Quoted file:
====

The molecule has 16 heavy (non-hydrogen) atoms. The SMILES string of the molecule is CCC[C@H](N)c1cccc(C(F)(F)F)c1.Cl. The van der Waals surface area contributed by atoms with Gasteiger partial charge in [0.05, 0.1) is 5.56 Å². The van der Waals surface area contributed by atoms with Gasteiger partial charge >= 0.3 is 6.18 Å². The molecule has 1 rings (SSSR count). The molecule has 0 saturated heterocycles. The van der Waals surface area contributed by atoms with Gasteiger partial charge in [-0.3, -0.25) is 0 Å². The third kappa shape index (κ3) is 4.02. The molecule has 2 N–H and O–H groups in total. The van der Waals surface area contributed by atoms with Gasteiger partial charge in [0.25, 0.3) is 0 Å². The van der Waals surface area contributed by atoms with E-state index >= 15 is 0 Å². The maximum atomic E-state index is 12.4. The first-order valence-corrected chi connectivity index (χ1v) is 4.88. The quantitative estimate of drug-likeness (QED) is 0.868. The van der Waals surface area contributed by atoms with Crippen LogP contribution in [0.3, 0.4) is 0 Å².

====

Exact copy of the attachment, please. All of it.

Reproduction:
The molecule has 16 heavy (non-hydrogen) atoms. The SMILES string of the molecule is CCC[C@H](N)c1cccc(C(F)(F)F)c1.Cl. The van der Waals surface area contributed by atoms with Gasteiger partial charge in [0.05, 0.1) is 5.56 Å². The van der Waals surface area contributed by atoms with Gasteiger partial charge >= 0.3 is 6.18 Å². The molecule has 1 rings (SSSR count). The molecule has 0 saturated heterocycles. The van der Waals surface area contributed by atoms with Gasteiger partial charge in [-0.3, -0.25) is 0 Å². The third kappa shape index (κ3) is 4.02. The molecule has 2 N–H and O–H groups in total. The van der Waals surface area contributed by atoms with Gasteiger partial charge in [0.25, 0.3) is 0 Å². The van der Waals surface area contributed by atoms with E-state index >= 15 is 0 Å². The maximum atomic E-state index is 12.4. The first-order valence-corrected chi connectivity index (χ1v) is 4.88. The quantitative estimate of drug-likeness (QED) is 0.868. The van der Waals surface area contributed by atoms with Crippen LogP contribution in [0.3, 0.4) is 0 Å².